of  one  million  or  more,  where  such  law,  code  provision, charter
provision, rule or directive concerns  ethics,  conflicts  of  interest,
potential  conflicts  of  interest,  or the proper discharge of official
duties and otherwise covers such employees; and
  e. with respect to employees other  than  those  of  any  employer  as
defined in section twenty-seven-a of this chapter, violates a collective
bargaining   agreement   or   a  certified  or  licensed  professional's
contractual obligation to devote his or her entire  compensated  working
hours to a single employer, provided however that the provisions of this
paragraph  shall  apply  only  to professionals whose compensation is at
least fifty thousand dollars for the year  nineteen  hundred  ninety-two
and  in  subsequent  years  is an equivalent amount adjusted by the same
percentage as the annual increase or  decrease  in  the  consumer  price
index.
  4.  Notwithstanding  the  provisions  of  subdivision  three  of  this
section, an employer shall not be in violation of this section where the
employer  takes  action  based  on  the  belief  either  that:  (i)  the
employer's  actions  were  required by statute, regulation, ordinance or
other governmental mandate, (ii) the employer's actions were permissible
pursuant to  an  established  substance  abuse  or  alcohol  program  or
workplace   policy,   professional  contract  or  collective  bargaining
agreement, or (iii) the individual's actions were deemed by an  employer
or  previous  employer  to  be  illegal or to constitute habitually poor
performance, incompetency or misconduct.
  4-a. Notwithstanding the provisions of subdivision three  or  four  of
this  section,  an  employer  shall  not be in violation of this section
where the employer takes action related to the use of cannabis based  on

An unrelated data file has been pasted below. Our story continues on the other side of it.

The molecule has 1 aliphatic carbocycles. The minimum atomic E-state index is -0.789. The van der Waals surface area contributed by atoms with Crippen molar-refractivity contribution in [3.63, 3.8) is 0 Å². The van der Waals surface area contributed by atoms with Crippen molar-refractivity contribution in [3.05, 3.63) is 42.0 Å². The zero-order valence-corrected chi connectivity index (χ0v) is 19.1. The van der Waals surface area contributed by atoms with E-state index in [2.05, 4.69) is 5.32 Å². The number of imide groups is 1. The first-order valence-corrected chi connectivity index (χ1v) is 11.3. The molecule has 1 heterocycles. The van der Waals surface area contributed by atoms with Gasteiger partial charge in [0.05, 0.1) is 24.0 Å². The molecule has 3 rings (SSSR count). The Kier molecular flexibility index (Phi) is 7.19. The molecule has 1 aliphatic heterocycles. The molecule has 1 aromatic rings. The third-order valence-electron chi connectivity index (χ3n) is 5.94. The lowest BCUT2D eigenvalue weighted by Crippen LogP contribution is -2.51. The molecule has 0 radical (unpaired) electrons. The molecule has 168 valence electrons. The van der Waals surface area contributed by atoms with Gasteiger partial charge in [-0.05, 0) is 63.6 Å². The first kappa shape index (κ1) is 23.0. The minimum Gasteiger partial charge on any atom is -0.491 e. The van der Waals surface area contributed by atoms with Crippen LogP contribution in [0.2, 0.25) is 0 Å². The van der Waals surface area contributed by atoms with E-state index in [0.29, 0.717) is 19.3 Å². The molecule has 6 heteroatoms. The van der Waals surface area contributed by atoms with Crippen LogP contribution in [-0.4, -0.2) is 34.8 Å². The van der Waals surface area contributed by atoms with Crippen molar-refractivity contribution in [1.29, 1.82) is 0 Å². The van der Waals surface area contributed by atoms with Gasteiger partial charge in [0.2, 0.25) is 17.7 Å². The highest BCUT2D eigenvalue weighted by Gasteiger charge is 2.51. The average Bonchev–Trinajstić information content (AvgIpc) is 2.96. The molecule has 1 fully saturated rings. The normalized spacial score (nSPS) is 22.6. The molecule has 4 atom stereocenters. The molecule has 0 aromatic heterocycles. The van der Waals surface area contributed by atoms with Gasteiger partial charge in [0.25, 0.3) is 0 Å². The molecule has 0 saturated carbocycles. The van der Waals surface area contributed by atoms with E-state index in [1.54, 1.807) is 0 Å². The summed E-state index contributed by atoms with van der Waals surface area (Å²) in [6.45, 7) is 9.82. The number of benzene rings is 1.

the following:

(i) the employer's actions were required by state or federal statute, regulation, ordinance, or other state or federal governmental mandate;

(ii) the employee is impaired by the use of cannabis, meaning the employee manifests specific articulable symptoms while working that decrease or lessen the employee's performance of the duties or tasks of the employee's job position, or such specific articulable symptoms interfere with an employer's obligation to provide a safe and healthy work place, free from recognized hazards, as required by state and federal occupational safety and health law; or

(iii) the employer's actions would require such employer to commit any act that would cause the employer to be in violation of federal law or would result in the loss of a federal contract or federal funding. 5. Nothing in this section shall apply to persons who, on an individual basis, have a professional service contract with an employer and the unique nature of the services provided is such that the employer shall be permitted, as part of such professional service contract, to limit the off-duty activities which may be engaged in by such individual. 6. Nothing in this section shall prohibit an organization or employer from offering, imposing or having in effect a health, disability or life insurance policy that makes distinctions between employees for the type of coverage or the price of coverage based upon the employees' recreational activities or use of consumable products, provided that differential premium rates charged employees reflect a differential cost to the employer and that employers provide employees with a statement delineating the differential rates used by the carriers providing insurance for the employer, and provided further that such distinctions in type or price of coverage shall not be utilized to expand, limit or curtail the rights or liabilities of any party with regard to a civil cause of action. 7. a. Where a violation of this section is alleged to have occurred, the attorney general may apply in the name of the people of the state of New York for an order enjoining or restraining the commission or continuance of the alleged unlawful acts. In any such proceeding, the court may impose a civil penalty in the amount of three hundred dollars for the first violation and five hundred dollars for each subsequent violation. b. In addition to any other penalties or actions otherwise applicable pursuant to this chapter, where a violation of this section is alleged to have occurred, an aggrieved individual may commence an action for equitable relief and damages.